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Cape Dory Typhoon a blast from the past

Typhoon, the solid 18-1/2-foot cuddy sloop, hasn't been built in decades, but its legend still lives

Mention the name Cape Dory to a fellow boater in southern New England waters and you just might get a knowing nod and a sea story.

Hall sails his Cape Dory Typhoon two to three times a week during the season.

For nearly 30 years Cape Dory Yachts, the East Taunton, Mass., builder founded in 1963 by Andy Vavolotis, produced some of the best-handling, best-looking and most respected sailboats and powerboats, under the Cape Dory name. From the original 10-foot sailboat, the fleet expanded quickly, thanks largely to Carl Alberg, whose list of designs (Triton, Alberg 30, 35 and 37, to scratch the surface) have earned him high honors and the praise of cruising and racing sailors alike. In all, some 2,800 Cape Dory sailboats and 300 pleasure powerboats came out of East Taunton from the early 1960s through 1991.

Alas, the builder is gone, but the boats linger on. Cape Dorys are found in harbors and marinas coast-to-coast, and an owner's association Web site keeps the Cape Dory faithful connected. One of the most enduring sailboat models from the Cape Dory/Alberg team is Typhoon, the venerable cuddy sloop. The virtues of the 18-foot, 6-inch daysailer/weekender (the two versions of the boat) which made it a favorite years ago still apply; it's small and sturdy, easy to sail, even single-handed, able to handle a blow (with its 900-pound keel) and versatile enough to day-sail or overnight.

Frank Hall is a recent convert who came to the Typhoon during a long career of recreational sailing. The 59-year-old from Essex, Conn., former program director for alcohol/drug treatment at the state's Department of Corrections, bought his Typhoon in 2008 - and it turned out to be just the boat he was looking for. "For 14 years prior to 2008 I sailed and cruised on an F-27 trimaran," says Hall. "While it was a fun boat to sail, I wanted to get back to a boat that was less complicated and required less maintenance work. I have done a fair amount of cruising, from Florida to Maine [as well as] the Virgin Islands, on various types of sailboats, so I was ready to go back to day sailing and racing."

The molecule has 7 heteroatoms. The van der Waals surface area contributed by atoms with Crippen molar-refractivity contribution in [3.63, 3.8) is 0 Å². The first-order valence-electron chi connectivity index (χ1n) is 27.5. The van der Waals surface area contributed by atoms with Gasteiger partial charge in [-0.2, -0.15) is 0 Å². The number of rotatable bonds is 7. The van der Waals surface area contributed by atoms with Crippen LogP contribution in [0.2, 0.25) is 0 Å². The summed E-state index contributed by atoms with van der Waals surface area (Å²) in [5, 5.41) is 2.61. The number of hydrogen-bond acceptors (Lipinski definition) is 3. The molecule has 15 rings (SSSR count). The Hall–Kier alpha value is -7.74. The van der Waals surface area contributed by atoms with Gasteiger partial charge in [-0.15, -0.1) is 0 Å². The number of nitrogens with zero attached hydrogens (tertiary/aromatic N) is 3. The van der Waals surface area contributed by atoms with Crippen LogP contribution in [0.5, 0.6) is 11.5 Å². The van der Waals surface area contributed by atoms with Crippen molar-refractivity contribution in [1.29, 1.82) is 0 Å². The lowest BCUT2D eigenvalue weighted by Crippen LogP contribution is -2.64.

The Cape Dory came up thanks to an old memory Hall had tucked away. "About 20 years ago, I had sailed on a friend's Typhoon in New Haven (Conn.) harbor on a stormy day," Hall says. "I liked the feel of the boat."

In 2008 Hall found a 1976 Typhoon Weekender (the overnighter model) in Marblehead, Mass., through the Cape Dory Sailboat Owners Association and its Web site. He and his wife, Barbara, rode up, had a sail and were sold. "We took it outside of Salem Harbor for a couple of hours," Hall recalls. "And even though it was a light air day, she had the feel of a big boat when she went through the motorboat wakes." The Weekender model featured a small, enclosed cabin with a pair of V-berths forward and quarter berths aft and a portable head, along with room for a cooler and plenty of storage. The cockpit could accommodate four adults and the small foredeck came in handy when handling anchor or mooring.

Frank Hall liked the feel of his first ride in a Typhoon so much that he still remembered it 20 years later.

The boat was in excellent condition, came with a 3.4-hp outboard and cost around $6,500.

Good deal, say Hall. "She has definitely fulfilled her mission," he says with enthusiasm. "This past season [2009] from early May to late September, I probably sailed at least two or three times a week. I keep the boat on a mooring at the New Haven Yacht Club and usually day-sail the boat in New Haven harbor or sometimes sail down to Milford [Conn.] I usually go sailing for three or four hours each time."

Although a heavy boat, at 2,000 pounds the Typhoon sails well in light air with its sloop rig and a 170 percent genoa. In 10 knots of wind Hall averages 5-6 knots and the ride is comfortable, he says.

But the real fun comes when the breeze pipes up. That's when the Typhoon stands out in the small-craft sailing fleet. "The boat handles exceptionally well when the wind increases to 15 or 20 knots," says Hall. "The strongest wind that I sailed in was in a race when it was blowing 20 to 23 knots. I had a full main with a reef in the jib and she handled it very well, with a moderate heel. The rudder is well-balanced with little windward helm."

The Typhoon is also at home on the race course. Hall (who's raced Blue Jays, Jet14s, Thistles, a J24, Ynglings and Ideal 18s) competes in a club PHRF fleet, where his Typhoon holds its own against bigger boats, especially in rough weather. "The boat has a high handicap rating and larger boats have to give me time," he says.

All in all, the Typhoon seems like the perfect boat right now, says Hall. "[This season] was a lot of fun," he says. "I remember not wanting to stop sailing on some of the more beautiful days this past summer and I'm already looking forward to sailing next summer."

It's all about getting out on the water and the Typhoon makes that easy. "Sailing is an exciting and relaxing sport," says Hall, a New Jersey native. "And having sailed various types of boats, I've found that it does not matter what size boat you sail because the experience of sailing is the same."

And that's just what the Typhoon, the little Bay State legend, delivers.

Check out the Typhoon and other Cape Dory boats (including powerboats) at the Cape Dory Sailboat Owners Association:

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- $500 and some elbow grease does the job.

These articles originally appeared in the New England Home Waters Section of the February 2010 issue.